Of course he is different than any presidents or politicians that we have had in the past. That is for sure. But I think what is important is that there are people around him who are also action agents, if you will. It is not if as the US president can say “this is what we are going to do” and it happens. Around him now are some very good people, some I know personally. If we are in a critical period when very important decisions and important actions need to be taken, they would be well thought through, because I am sure that the people around the president would make sure that this would be the case. I don’t think they would just let him tweet something out on something that is very time sensitive. I think there are people that would make sure that options are presented and discussed, that he understands the implications of various courses of action and so on. When the decision is taken at a very critical time, it would be something taken on the top of his head, but it would be something that would come as the result of discussions with good advisors and looking at options. I think this is how this is how things are shaping up for the White House now.

The US, of course, can focus attention on many things at once. But should we be afraid that North Korea could deflect US attention from the Baltics?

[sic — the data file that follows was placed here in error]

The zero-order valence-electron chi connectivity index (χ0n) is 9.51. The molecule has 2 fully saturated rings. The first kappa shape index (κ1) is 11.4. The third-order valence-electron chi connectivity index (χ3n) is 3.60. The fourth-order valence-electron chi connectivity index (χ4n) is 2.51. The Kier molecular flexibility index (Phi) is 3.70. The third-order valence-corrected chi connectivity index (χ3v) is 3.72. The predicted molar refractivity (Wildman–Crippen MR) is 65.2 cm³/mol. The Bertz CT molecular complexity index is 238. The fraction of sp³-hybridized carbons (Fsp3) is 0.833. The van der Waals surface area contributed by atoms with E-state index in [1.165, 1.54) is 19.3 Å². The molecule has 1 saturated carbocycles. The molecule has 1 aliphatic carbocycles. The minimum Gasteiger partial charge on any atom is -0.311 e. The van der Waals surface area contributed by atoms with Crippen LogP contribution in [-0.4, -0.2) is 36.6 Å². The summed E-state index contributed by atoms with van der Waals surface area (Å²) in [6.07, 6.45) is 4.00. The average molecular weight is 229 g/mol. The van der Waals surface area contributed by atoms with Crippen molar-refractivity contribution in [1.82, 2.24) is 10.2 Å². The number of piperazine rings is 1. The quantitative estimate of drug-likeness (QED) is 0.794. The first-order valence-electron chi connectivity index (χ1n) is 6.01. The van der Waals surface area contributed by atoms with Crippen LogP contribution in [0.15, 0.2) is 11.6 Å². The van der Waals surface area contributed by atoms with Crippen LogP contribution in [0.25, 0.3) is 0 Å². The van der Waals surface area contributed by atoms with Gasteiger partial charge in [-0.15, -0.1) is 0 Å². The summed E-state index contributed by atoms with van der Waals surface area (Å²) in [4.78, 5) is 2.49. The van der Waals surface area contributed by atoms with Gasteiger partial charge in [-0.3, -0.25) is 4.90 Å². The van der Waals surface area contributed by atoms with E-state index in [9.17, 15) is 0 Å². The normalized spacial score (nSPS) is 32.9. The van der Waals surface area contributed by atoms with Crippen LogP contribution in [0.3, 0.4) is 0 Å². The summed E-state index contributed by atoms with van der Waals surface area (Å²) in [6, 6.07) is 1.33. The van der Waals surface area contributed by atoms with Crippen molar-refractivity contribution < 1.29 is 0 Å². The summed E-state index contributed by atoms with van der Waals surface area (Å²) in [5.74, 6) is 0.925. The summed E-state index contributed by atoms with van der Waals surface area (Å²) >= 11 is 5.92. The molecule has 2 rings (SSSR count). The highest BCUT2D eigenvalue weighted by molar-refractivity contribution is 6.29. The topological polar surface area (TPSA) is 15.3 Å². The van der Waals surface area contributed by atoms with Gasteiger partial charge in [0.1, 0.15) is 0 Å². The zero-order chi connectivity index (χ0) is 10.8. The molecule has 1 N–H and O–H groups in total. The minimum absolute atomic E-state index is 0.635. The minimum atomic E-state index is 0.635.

The North Korean crisis is important for everyone in international community because it deals with nuclear weapons and it could eventually end up in a very violent military response. I think that is something that all of us should worry about, even the Baltic states. The solutions have to be international too, whether it is through the United Nations or other nations putting pressure on China to do something about North Korea, whatever it might be. I think it is an international concern and the international community is part of solution, they have to be. In terms of being a distraction for the United States, and therefore less attention being paid to the Baltic states or to situations in Europe, that is for sure - it is a distraction. But there is no reason to be afraid of that. It is a distraction, but it makes your embassies in Washington even more important to keep your concerns known among the decisionmakers. It is important for our embassies here to cable back to the State Department and the Pentagon concerns that you have.

I think it is also the reminder that US can’t do everything. As your concerns made apparent, we have to look for responses and solutions that are not just from the United States but also from your other friends and allies here in Europe and from institutions like NATO. It is just a reminder that whether it is North Korea, or China or the Middle East – there are so many things that could consume the decisionmakers in Washington. Baltic concerns and European concerns are also legitimate. And where we can be helpful – through the embassies and officials whose job it is to make sure that it stays in the eyes of officials. There is also the understanding that there are roles too for friends and partners, and allies within NATO and EU. They have to play a role to help with these concerns as well. It can’t just be the United States, because we can’t do everything. We use to be able to do everything, but not anymore (laughs).